What do earphones do? Do they keep unwanted noise from people so that you can listen to music and not disturb others? Maybe. I think what they really do is block out the outside world. That is certainly why I use them. But some people don't get that. I'm always amazed at how some people don't see the obvious FUCK OFF's that I put out there. I'm reading a book on a train? People will start asking me questions like "Does this train stop at London Bridge?" or "Does this train not stop at London Bridge?" while completely ignoring the people around me who are just sitting there doing nothing but waiting for death. I'm walking down the street talking on my phone? People will come up to me and ask ridiculous questions like "Do you have the time?" or "Does this train stop at London Bridge?" I'M ON THE PHONE, DICKHEAD. ASK SOMEONE ELSE.
So let me ask that question again. What do earphones do? They tell you to FUCK OFF, that's what earphones do. If you see anyone wearing earphones then that is a shut shop. Go elsewhere. We're closed.
A young lady in Charing Cross station last night did not understand that simple rule. She didn't understand a lot of things.
I may have got pointlessly angry at the girl from 1992 last weekend because she had the audacity to be young but she was never rude. She was incredibly polite. But this fuckhead was obviously born before 1992 (like 1988. Same year as The Travelling Wilbury's album. Well done, dick) and she was just rude, rude, rude. She stood toooooooo close, that's already wrong, and said "Where's the Piccadilly Line?" I had earphones in my head. I did what anyone in my position would do. I ignored her. If she can't see that she's being told to FUCK OFF by two bits of plastic then that's her problem. Then she said it a bit louder. "Where's the Piccadilly Line?"
What the fuck has happened to excuse me and please? Is that just not hip?
I took my earphones out and said "Pardon me?" I genuinely, and stupidly, thought that if I showed some manners then she might display some too. What a big eejit I am, eh? "Where's the Piccadilly Line?"
I just sighed and said "There is no Piccadilly Line at this station". She then asked what I meant.
Yep. It was a tricky concept and I certainly didn't expect her to grasp it. Then I told her she needed to go up one stop on the Northern Line to Leicester Square and change there. She walked away.
What? She just walks away? No "Thank you"? Not even an "Right" or an "Oh"? She just walks away? My earphones were in. Earphones mean FUCK OFF. You can't just break into my world and then be rude. So, I went after her.
I tapped her on the shoulder and said "You're not even going to say thank you?" and she did it. She fucking did it. The rudest, most annoying thing you can do. She rolled her eyes and sucked her teeth. I fucking hate that noise. Who the hell came up with that? She walked away and I, a man in his 40's, shouted "You fucking cunt". The look on her face was emotionless. Totally blank. Like she hadn't registered someone shouting "you fucking cunt" at her because it happens every single day of her life. She walked on and away while I had to remain standing there and continue being The Man Who Just Shouted Cunt on the concourse of Charing Cross Station.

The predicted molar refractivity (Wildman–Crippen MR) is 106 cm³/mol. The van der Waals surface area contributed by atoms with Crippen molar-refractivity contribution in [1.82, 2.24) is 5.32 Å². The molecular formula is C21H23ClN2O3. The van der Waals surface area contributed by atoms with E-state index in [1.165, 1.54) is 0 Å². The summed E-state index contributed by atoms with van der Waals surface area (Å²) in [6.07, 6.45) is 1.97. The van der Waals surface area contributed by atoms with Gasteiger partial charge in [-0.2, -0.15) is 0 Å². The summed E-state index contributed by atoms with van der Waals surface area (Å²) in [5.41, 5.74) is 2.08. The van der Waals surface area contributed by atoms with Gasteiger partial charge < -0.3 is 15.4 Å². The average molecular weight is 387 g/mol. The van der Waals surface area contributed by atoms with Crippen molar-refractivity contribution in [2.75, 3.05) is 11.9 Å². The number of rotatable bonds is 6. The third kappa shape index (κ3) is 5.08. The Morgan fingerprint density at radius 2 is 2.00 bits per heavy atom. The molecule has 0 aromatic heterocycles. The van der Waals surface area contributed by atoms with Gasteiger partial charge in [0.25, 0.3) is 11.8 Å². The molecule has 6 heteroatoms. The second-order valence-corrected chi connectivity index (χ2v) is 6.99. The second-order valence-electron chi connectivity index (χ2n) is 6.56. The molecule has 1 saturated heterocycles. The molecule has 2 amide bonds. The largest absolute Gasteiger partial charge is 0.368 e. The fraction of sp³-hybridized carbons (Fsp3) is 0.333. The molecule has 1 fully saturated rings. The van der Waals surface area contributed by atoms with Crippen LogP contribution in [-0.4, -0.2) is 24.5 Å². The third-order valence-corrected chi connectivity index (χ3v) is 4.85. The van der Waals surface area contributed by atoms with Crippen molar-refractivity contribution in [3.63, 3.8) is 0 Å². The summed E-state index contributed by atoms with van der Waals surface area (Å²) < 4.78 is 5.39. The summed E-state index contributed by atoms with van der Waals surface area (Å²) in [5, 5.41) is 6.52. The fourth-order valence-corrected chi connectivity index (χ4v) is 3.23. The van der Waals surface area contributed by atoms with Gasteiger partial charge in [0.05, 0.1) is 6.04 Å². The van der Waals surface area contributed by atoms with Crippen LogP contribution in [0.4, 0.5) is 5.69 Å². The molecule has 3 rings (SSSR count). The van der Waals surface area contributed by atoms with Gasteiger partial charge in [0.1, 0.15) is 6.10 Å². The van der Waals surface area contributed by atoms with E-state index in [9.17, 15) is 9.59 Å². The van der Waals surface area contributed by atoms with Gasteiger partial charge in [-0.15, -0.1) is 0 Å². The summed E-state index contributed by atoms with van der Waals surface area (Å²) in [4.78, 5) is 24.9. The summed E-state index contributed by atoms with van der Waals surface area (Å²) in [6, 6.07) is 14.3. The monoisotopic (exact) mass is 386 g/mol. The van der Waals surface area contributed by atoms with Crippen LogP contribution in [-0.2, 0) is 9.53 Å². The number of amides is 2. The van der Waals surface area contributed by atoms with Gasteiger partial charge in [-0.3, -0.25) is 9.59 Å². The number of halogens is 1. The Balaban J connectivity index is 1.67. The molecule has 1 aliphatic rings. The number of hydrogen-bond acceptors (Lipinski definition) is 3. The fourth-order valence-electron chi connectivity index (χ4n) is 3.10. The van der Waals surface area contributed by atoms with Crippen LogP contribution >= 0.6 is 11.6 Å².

People often wonder why I get angry at rude people and my answer is always the same: there's no need to be rude and I'm just pointing out that rudeness shouldn't be tolerated. But when I meet someone like that I can see their point. There is no point in getting angry with someone like her because no matter what you do, no matter what you say, she just won't get it. She is the most important person in the world and has no idea how trivial she is. You could kick her in the face every day for a year but she still wouldn't get that being rude is wrong. That doesn't mean that you shouldn't kick her in the face every day for a year. But the result for her will always be the same: someone has got angry for no reason and she can just walk away and forget about it while they stay fuming.
I stayed fuming.
Luckily, I had Roundtable at 6 Music to do that night. I turned up to the studio all tense from a 10 second encounter with a bastard but it would soon all go. Roundtable is a brilliant fun radio show to do. Andrew Collins hosted and his guests were Midge Ure, Sean Rowley and me. The three of us listened to new records and Andrew asked our opinions. I'm so happy to say that I have something in common with the ex-lead singer of Ultravox and the founder of Guilty Pleasures: we all hate everything. The records just got panned. Even when we were being positive we were saying they were shit. You can listen to it here: http://www.bbc.co.uk/6music/shows/roundtable/features/listeners-roundtable/
Midge seemed like a nice man and Sean was just fantastic company. He is a great talker. Someone who obviously soaks up information and then can't wait to share it with you. Even when he's talking about constellation therapy, where you are coaxed to go deep within your mind and have conversations with long dead relatives, you didn't feel like "Oh no! He's a nutter". It was more "Brilliant! He's a nutter!" A really fun, lovely man. I wonder if I'll ever see him again?
Andrew and I went out and got drunk. Not just drunk, putting-the-world-to-rights drunk. We solved the world's problems with religion, atheism, war and Mums over too much beer. Well too much beer for us. We even had a chat with Dave Rotheray. Later we were joined by Liz Buckley (would have been earlier but I gave her the wrong address) and, as she's a woman, we pretended to be sober for a while. Didn't work.